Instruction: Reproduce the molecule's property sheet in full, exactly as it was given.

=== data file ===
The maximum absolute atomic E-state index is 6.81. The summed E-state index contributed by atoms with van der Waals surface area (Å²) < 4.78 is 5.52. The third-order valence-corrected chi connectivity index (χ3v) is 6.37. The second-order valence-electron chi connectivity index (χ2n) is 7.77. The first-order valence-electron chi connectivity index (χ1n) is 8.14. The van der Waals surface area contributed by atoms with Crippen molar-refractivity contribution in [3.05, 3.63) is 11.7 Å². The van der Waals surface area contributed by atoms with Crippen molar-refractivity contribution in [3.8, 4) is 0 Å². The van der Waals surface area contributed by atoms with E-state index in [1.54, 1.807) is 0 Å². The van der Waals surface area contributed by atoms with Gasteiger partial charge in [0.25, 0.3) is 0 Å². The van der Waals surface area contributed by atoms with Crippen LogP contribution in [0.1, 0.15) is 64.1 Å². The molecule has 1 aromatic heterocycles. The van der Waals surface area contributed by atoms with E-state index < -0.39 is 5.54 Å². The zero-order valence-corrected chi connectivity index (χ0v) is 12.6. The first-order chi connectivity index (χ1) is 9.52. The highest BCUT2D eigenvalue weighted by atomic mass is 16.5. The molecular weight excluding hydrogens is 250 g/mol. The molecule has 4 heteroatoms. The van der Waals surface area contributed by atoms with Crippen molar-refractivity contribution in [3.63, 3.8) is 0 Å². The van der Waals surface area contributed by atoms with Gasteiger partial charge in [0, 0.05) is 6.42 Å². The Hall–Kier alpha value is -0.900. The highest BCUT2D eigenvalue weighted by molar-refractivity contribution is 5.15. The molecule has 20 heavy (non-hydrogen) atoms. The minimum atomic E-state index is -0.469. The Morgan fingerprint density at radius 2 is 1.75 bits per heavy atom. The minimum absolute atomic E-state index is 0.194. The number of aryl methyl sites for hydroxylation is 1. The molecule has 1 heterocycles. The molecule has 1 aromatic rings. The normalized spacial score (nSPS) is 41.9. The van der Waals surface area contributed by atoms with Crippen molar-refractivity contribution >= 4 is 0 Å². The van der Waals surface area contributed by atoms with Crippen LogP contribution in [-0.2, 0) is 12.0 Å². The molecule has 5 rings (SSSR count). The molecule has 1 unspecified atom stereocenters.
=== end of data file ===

The maximum absolute atomic E-state index is 6.81. The summed E-state index contributed by atoms with van der Waals surface area (Å²) < 4.78 is 5.52. The third-order valence-corrected chi connectivity index (χ3v) is 6.37. The second-order valence-electron chi connectivity index (χ2n) is 7.77. The first-order valence-electron chi connectivity index (χ1n) is 8.14. The van der Waals surface area contributed by atoms with Crippen molar-refractivity contribution in [3.05, 3.63) is 11.7 Å². The van der Waals surface area contributed by atoms with Crippen molar-refractivity contribution in [3.8, 4) is 0 Å². The van der Waals surface area contributed by atoms with E-state index in [1.54, 1.807) is 0 Å². The van der Waals surface area contributed by atoms with Gasteiger partial charge in [0.25, 0.3) is 0 Å². The van der Waals surface area contributed by atoms with Crippen LogP contribution in [0.1, 0.15) is 64.1 Å². The molecule has 1 aromatic heterocycles. The van der Waals surface area contributed by atoms with E-state index < -0.39 is 5.54 Å². The zero-order valence-corrected chi connectivity index (χ0v) is 12.6. The first-order chi connectivity index (χ1) is 9.52. The highest BCUT2D eigenvalue weighted by atomic mass is 16.5. The molecular weight excluding hydrogens is 250 g/mol. The molecule has 4 heteroatoms. The van der Waals surface area contributed by atoms with Crippen molar-refractivity contribution in [3.63, 3.8) is 0 Å². The van der Waals surface area contributed by atoms with Gasteiger partial charge in [0, 0.05) is 6.42 Å². The Hall–Kier alpha value is -0.900. The highest BCUT2D eigenvalue weighted by molar-refractivity contribution is 5.15. The molecule has 20 heavy (non-hydrogen) atoms. The minimum atomic E-state index is -0.469. The Morgan fingerprint density at radius 2 is 1.75 bits per heavy atom. The minimum absolute atomic E-state index is 0.194. The number of aryl methyl sites for hydroxylation is 1. The molecule has 1 heterocycles. The molecule has 1 aromatic rings. The normalized spacial score (nSPS) is 41.9. The van der Waals surface area contributed by atoms with Crippen molar-refractivity contribution >= 4 is 0 Å². The van der Waals surface area contributed by atoms with Crippen LogP contribution in [-0.2, 0) is 12.0 Å². The molecule has 5 rings (SSSR count). The molecule has 1 unspecified atom stereocenters.